I think the most fascinating part of anatomy, or the thing that brings you back to the reality of Gross Anatomy is the hands. We always saw his hands, the hand prints, the finger prints, made you remember this was more than what you were seeing inside, it was a person.
And since I am on a roll ....I failed my first practical exam! Yup. It was Range of Motion. Now. ROM is the same as stretching, right? Well to an athlete it is. But to a patient who has arthritis or joint restrictions it sure isnt. Whops. I laughed, and got to re-do it right away. FYI: ROM is for the joints/end feels, etc..., Stretching is for the soft tissue/muscles/tendons. And no we dont manipulate but we do mobilize. And no, if you arent a PT you cannot legally do joint mobs. Sorry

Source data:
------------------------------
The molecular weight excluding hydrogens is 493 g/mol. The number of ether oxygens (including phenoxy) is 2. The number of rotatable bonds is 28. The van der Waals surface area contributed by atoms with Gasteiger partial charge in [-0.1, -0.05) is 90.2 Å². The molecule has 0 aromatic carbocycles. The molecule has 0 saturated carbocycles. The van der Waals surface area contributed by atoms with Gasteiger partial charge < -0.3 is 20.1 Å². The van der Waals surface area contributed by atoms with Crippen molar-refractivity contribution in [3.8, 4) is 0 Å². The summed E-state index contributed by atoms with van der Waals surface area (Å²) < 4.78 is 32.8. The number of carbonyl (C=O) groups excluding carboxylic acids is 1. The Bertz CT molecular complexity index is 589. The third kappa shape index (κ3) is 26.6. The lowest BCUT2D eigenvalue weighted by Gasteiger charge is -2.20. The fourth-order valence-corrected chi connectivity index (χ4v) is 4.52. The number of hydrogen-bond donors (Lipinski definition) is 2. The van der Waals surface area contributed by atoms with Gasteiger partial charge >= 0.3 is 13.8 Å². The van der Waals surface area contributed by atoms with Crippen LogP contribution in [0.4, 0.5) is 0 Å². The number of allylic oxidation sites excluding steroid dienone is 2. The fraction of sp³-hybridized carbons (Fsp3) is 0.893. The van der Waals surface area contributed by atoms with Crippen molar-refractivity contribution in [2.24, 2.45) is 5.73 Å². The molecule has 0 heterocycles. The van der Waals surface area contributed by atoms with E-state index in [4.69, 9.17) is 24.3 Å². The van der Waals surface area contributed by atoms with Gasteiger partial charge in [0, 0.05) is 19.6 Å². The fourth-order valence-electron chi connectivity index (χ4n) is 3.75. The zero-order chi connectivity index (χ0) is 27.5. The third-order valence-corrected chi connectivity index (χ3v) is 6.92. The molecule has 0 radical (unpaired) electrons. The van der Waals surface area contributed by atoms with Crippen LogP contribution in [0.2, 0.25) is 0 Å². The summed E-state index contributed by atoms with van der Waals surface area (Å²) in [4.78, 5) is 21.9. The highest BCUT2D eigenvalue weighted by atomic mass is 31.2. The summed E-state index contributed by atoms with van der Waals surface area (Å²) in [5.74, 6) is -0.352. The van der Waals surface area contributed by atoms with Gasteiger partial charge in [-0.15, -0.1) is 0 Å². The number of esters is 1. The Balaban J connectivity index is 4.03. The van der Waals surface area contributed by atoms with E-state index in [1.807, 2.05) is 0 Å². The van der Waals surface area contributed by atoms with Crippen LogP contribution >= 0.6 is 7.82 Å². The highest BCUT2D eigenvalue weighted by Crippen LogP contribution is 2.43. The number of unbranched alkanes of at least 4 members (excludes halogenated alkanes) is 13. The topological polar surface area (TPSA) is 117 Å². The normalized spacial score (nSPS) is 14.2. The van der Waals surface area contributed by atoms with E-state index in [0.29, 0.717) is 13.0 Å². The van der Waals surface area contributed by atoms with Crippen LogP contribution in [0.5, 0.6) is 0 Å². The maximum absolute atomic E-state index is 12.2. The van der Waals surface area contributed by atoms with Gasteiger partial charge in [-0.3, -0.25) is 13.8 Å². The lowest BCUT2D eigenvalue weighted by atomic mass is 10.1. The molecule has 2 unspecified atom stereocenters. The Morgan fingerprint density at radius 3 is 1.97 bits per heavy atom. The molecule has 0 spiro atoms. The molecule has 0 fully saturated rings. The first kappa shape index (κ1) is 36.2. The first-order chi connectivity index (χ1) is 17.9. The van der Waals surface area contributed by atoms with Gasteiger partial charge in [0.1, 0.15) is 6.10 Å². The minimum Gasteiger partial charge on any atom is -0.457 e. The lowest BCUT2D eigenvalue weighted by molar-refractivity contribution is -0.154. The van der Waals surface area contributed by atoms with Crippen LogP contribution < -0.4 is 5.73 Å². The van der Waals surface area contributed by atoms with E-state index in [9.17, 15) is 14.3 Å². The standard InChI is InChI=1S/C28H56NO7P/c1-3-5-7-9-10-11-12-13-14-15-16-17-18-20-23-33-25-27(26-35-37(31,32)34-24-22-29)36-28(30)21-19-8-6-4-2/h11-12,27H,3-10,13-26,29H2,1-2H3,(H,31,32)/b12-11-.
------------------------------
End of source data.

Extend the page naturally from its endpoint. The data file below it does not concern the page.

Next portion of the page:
You may laugh but where i work now, I oversee alot of Personal Trainers. God Bless them wanting to help but one of my most used lines is "THAT IS NOT WITHIN YOUR SCOPE OF PRACTICE." no you cannot touch the resident. Etc...So as much as I feel like the PT police, its amazing to me how bold and well meaning ( usually) some of the trainers are.
Other things that make me wonder... " Did you go to school to do this?" When i saw "3 years of full time with 4 residency's" i now see and had forgotten about the years of pre-reqs and the volunteer time.
So yea, I didnt buy this off the internet.